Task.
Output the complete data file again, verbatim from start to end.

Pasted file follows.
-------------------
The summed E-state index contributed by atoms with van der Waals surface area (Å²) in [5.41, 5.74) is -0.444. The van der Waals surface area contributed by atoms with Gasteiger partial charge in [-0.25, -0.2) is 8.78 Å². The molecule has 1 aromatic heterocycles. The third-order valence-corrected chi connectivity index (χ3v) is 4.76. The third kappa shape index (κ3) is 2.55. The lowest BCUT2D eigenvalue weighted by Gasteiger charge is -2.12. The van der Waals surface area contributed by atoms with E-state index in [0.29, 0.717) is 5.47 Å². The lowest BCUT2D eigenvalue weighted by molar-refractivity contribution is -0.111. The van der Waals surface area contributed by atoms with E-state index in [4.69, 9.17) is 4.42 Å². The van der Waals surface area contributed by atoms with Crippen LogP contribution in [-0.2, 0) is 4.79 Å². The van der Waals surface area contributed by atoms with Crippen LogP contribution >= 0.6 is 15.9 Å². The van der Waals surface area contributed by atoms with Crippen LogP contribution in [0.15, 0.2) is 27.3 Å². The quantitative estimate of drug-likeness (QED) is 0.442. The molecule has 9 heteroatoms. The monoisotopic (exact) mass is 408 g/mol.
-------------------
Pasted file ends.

The summed E-state index contributed by atoms with van der Waals surface area (Å²) in [5.41, 5.74) is -0.444. The van der Waals surface area contributed by atoms with Gasteiger partial charge in [-0.25, -0.2) is 8.78 Å². The molecule has 1 aromatic heterocycles. The third-order valence-corrected chi connectivity index (χ3v) is 4.76. The third kappa shape index (κ3) is 2.55. The lowest BCUT2D eigenvalue weighted by Gasteiger charge is -2.12. The van der Waals surface area contributed by atoms with E-state index in [0.29, 0.717) is 5.47 Å². The lowest BCUT2D eigenvalue weighted by molar-refractivity contribution is -0.111. The van der Waals surface area contributed by atoms with E-state index in [4.69, 9.17) is 4.42 Å². The van der Waals surface area contributed by atoms with Crippen LogP contribution in [-0.2, 0) is 4.79 Å². The van der Waals surface area contributed by atoms with Crippen LogP contribution >= 0.6 is 15.9 Å². The van der Waals surface area contributed by atoms with Crippen LogP contribution in [0.15, 0.2) is 27.3 Å². The quantitative estimate of drug-likeness (QED) is 0.442. The molecule has 9 heteroatoms. The monoisotopic (exact) mass is 408 g/mol.